ID-card fraud ‘epidemic’ threatens Sweden

Sweden's commitment to transparency and access to information is turning the country into a favourite target for criminals who use fake IDs to defraud unsuspecting Swedes.

ID-card fraud 'epidemic' threatens Sweden

“People have started using our principle of freedom of information as a tool to commit crime,” Lars Minnedal of the Stockholm police fraud unit told the Aftonbladet newspaper.

Since 2002, the number of reported cases of falsified IDs in Sweden has more than doubled, setting a new record in 2012 with 1,496 reported cases. Identity theft is more widespread, with more than 20,000 cases reported in Stockholm alone last year.

Security experts have warned that Sweden may be soon hit with a “fraud epidemic,” as would-be criminals can get all the information they need by making a call to the Swedish Tax Agency (Skatteverket).

“The society we live in makes it possible. The problem is that we have a freedom of information principle, and people never thought of how it could be abused in the way it is today,” Minnedal added. “You can access everything on everyone and there’s no requirement to explain what you want to use the information for.”

While Swedish identity documents are equipped with advanced security features, Minnedal lammented that many store clerks and sales people “systematically neglect” to look carefully at ID cards presented to them or lack knowledge of the card’s proper appearance.

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‘Discount’ phone scammers steal thousands from elderly woman in Sweden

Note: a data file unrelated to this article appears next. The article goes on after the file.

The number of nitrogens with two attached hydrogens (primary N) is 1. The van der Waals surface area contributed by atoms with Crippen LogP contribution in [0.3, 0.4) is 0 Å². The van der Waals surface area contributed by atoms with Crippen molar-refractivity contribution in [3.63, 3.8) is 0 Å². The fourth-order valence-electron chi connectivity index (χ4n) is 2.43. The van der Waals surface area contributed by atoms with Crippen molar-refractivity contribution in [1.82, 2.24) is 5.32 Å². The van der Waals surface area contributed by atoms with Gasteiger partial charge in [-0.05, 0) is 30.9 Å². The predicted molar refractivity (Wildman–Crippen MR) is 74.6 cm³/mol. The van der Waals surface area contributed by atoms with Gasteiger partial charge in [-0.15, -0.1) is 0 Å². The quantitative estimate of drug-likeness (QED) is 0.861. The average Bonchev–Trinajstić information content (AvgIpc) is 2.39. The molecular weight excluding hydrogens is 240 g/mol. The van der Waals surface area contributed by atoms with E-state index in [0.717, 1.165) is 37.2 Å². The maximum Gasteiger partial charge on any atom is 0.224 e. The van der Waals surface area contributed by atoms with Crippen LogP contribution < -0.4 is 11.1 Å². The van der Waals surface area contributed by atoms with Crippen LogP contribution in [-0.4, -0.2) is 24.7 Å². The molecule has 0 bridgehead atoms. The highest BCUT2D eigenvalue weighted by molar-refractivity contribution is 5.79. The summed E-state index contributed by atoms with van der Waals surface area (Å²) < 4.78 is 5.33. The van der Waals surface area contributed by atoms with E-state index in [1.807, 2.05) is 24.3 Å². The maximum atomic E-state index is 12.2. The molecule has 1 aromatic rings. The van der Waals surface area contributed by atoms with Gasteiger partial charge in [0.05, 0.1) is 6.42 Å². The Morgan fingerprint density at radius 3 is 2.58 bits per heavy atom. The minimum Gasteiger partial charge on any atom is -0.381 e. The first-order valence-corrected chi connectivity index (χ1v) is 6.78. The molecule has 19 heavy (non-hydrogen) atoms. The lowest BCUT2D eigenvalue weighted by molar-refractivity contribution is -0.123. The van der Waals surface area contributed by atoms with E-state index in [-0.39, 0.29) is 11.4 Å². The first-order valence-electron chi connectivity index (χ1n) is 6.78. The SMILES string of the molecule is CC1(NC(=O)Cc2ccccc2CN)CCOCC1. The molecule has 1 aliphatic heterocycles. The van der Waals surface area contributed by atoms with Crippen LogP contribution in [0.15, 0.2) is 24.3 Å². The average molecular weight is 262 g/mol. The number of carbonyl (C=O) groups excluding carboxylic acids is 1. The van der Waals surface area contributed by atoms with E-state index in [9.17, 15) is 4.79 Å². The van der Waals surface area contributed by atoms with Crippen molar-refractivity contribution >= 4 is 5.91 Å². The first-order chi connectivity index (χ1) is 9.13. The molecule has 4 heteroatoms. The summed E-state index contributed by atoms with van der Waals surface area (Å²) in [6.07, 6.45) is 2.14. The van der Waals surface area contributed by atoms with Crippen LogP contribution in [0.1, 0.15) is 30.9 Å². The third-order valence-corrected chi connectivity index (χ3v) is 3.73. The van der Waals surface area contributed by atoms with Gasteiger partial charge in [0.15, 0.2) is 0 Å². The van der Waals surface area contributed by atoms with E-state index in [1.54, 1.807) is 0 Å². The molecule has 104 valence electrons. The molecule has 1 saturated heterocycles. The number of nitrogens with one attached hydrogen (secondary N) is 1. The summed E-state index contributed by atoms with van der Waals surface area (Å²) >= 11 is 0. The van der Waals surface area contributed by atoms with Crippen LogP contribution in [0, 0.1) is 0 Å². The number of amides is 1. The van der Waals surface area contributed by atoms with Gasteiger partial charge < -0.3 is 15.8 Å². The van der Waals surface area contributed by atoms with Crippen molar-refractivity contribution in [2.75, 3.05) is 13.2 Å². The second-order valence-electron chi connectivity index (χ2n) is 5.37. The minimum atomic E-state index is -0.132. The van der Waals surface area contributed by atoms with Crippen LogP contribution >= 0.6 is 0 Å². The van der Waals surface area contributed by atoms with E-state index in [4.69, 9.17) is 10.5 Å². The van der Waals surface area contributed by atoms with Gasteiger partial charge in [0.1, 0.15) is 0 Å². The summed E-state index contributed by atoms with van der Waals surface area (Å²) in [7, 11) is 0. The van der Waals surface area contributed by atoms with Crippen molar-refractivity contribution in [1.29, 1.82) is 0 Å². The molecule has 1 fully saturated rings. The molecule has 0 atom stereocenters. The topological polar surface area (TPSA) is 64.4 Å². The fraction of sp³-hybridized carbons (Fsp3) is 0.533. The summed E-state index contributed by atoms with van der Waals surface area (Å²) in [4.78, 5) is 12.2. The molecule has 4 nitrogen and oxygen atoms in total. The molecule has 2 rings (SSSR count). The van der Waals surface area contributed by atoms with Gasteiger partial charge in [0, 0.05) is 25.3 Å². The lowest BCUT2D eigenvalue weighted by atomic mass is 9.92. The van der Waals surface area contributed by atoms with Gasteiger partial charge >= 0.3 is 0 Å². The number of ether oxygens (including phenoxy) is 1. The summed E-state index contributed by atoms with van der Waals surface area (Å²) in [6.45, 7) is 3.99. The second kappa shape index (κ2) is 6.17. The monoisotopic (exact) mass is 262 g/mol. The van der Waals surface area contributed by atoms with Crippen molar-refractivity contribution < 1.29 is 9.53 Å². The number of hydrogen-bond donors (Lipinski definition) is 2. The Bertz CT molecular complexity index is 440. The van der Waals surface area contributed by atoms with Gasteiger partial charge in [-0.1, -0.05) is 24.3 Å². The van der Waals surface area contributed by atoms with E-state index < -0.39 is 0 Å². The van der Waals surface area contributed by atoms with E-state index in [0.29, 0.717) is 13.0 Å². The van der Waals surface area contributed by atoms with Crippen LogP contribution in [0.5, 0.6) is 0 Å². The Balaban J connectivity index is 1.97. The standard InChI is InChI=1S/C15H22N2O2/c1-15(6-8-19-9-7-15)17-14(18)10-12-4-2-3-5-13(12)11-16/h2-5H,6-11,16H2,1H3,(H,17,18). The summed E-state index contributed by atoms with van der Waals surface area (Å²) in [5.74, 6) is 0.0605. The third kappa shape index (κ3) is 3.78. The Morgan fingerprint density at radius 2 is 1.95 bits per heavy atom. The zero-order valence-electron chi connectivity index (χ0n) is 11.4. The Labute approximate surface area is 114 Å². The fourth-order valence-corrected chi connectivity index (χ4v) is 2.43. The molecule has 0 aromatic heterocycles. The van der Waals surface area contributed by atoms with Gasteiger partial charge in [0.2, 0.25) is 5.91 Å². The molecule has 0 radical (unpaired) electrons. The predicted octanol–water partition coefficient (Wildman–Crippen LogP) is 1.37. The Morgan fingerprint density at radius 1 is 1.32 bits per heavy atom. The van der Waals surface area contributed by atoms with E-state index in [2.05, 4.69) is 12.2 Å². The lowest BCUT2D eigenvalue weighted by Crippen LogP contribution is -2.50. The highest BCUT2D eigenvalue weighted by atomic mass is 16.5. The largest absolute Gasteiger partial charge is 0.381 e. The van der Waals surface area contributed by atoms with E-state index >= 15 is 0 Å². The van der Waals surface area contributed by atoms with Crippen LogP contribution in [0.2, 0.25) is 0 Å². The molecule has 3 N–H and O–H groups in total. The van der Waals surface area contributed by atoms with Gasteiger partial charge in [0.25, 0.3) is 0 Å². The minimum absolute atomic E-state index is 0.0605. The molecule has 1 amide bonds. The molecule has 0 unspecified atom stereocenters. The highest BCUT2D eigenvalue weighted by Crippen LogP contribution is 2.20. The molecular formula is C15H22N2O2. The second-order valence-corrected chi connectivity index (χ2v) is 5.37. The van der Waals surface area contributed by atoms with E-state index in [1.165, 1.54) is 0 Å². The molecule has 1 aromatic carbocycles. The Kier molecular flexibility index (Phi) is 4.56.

A 75-year-old woman in the Håbo municipality lost over 120,000 kronor (11,200 euros) on Friday after falling victim to a telephone scam.

'Discount' phone scammers steal thousands from elderly woman in Sweden
File photo: Anders Wiklund/ TT

The woman received a phone around lunchtime on Friday from a man who claimed he was calling from a telecommunications operator.

Following a method similar to others seen in telephone scams which target the elderly, the man is reported to have informed the woman that she had unused discounts and was required to log on to her online banking in order to activate them.

“He must have been persuasive, given that he convinced her to log on to her online bank,” Uppsala Police press spokesperson Linda Wideberg told Radio P4 Uppland, who reported the scam.

The incident is now being investigated as fraud, police said.

Other recent scams in Sweden have seen fake emails and text messages which purport to be from the Skatteverket tax authority. 

“Skatteverket will never ask for your account details via email or text message,” the tax agency said in a statement in June this year.